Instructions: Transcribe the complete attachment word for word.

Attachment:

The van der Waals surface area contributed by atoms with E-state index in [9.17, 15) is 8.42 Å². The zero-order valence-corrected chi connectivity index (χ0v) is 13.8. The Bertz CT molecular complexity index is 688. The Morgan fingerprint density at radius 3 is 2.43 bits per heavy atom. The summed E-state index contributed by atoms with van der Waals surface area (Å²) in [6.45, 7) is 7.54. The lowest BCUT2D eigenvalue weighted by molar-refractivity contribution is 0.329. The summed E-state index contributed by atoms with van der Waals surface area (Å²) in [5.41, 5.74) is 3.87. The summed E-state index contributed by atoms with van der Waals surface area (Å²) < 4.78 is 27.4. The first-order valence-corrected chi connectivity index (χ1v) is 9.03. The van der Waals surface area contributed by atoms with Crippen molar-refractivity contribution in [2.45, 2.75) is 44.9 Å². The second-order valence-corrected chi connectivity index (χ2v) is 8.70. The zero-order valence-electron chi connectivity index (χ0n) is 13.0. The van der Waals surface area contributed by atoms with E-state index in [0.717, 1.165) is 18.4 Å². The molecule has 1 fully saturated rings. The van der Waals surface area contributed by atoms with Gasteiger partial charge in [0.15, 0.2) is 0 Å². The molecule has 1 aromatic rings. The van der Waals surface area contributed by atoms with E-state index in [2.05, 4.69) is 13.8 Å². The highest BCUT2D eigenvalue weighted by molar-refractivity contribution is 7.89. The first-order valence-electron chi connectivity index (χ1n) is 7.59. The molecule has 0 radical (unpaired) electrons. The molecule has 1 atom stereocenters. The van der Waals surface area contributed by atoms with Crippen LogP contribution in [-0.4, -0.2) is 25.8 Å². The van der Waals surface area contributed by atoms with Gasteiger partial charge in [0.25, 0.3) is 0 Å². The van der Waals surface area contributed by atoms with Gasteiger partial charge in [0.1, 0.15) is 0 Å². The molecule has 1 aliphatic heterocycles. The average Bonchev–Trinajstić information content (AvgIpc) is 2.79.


The van der Waals surface area contributed by atoms with E-state index in [9.17, 15) is 8.42 Å². The zero-order valence-corrected chi connectivity index (χ0v) is 13.8. The Bertz CT molecular complexity index is 688. The Morgan fingerprint density at radius 3 is 2.43 bits per heavy atom. The summed E-state index contributed by atoms with van der Waals surface area (Å²) in [6.45, 7) is 7.54. The lowest BCUT2D eigenvalue weighted by molar-refractivity contribution is 0.329. The summed E-state index contributed by atoms with van der Waals surface area (Å²) in [5.41, 5.74) is 3.87. The summed E-state index contributed by atoms with van der Waals surface area (Å²) < 4.78 is 27.4. The first-order valence-corrected chi connectivity index (χ1v) is 9.03. The van der Waals surface area contributed by atoms with Crippen molar-refractivity contribution in [2.45, 2.75) is 44.9 Å². The second-order valence-corrected chi connectivity index (χ2v) is 8.70. The zero-order valence-electron chi connectivity index (χ0n) is 13.0. The van der Waals surface area contributed by atoms with E-state index in [0.717, 1.165) is 18.4 Å². The molecule has 1 fully saturated rings. The van der Waals surface area contributed by atoms with Gasteiger partial charge in [0.15, 0.2) is 0 Å². The molecule has 1 aromatic rings. The van der Waals surface area contributed by atoms with E-state index in [2.05, 4.69) is 13.8 Å². The highest BCUT2D eigenvalue weighted by molar-refractivity contribution is 7.89. The first-order valence-electron chi connectivity index (χ1n) is 7.59. The molecule has 0 radical (unpaired) electrons. The molecule has 1 atom stereocenters. The van der Waals surface area contributed by atoms with Crippen LogP contribution in [-0.4, -0.2) is 25.8 Å². The van der Waals surface area contributed by atoms with Gasteiger partial charge in [0.25, 0.3) is 0 Å². The van der Waals surface area contributed by atoms with Gasteiger partial charge in [0.1, 0.15) is 0 Å². The molecule has 1 aliphatic heterocycles. The average Bonchev–Trinajstić information content (AvgIpc) is 2.79.